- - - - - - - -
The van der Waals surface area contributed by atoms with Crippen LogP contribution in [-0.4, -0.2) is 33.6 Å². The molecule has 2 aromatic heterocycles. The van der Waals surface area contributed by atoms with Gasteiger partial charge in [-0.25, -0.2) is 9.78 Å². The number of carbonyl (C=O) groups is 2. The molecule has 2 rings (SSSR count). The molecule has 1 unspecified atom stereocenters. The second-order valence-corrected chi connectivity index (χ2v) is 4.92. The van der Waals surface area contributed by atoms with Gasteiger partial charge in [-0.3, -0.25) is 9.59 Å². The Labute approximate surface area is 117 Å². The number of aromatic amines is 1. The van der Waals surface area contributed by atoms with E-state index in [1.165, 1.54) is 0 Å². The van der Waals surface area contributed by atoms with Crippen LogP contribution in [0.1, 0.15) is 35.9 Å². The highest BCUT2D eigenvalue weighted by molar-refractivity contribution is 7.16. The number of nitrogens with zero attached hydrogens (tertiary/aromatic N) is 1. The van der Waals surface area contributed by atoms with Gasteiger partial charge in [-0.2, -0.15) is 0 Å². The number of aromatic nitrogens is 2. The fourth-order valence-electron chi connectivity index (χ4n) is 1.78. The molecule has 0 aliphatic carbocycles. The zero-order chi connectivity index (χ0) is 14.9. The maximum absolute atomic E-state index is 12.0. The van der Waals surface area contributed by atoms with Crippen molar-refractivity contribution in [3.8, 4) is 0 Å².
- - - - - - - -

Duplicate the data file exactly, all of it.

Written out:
The van der Waals surface area contributed by atoms with Crippen LogP contribution in [-0.4, -0.2) is 33.6 Å². The molecule has 2 aromatic heterocycles. The van der Waals surface area contributed by atoms with Gasteiger partial charge in [-0.25, -0.2) is 9.78 Å². The number of carbonyl (C=O) groups is 2. The molecule has 2 rings (SSSR count). The molecule has 1 unspecified atom stereocenters. The second-order valence-corrected chi connectivity index (χ2v) is 4.92. The van der Waals surface area contributed by atoms with Gasteiger partial charge in [-0.3, -0.25) is 9.59 Å². The Labute approximate surface area is 117 Å². The number of aromatic amines is 1. The van der Waals surface area contributed by atoms with E-state index in [1.165, 1.54) is 0 Å². The van der Waals surface area contributed by atoms with Crippen LogP contribution in [0.1, 0.15) is 35.9 Å². The highest BCUT2D eigenvalue weighted by molar-refractivity contribution is 7.16. The number of nitrogens with zero attached hydrogens (tertiary/aromatic N) is 1. The van der Waals surface area contributed by atoms with Gasteiger partial charge in [-0.2, -0.15) is 0 Å². The number of aromatic nitrogens is 2. The fourth-order valence-electron chi connectivity index (χ4n) is 1.78. The molecule has 0 aliphatic carbocycles. The zero-order chi connectivity index (χ0) is 14.9. The maximum absolute atomic E-state index is 12.0. The van der Waals surface area contributed by atoms with Crippen molar-refractivity contribution in [3.8, 4) is 0 Å².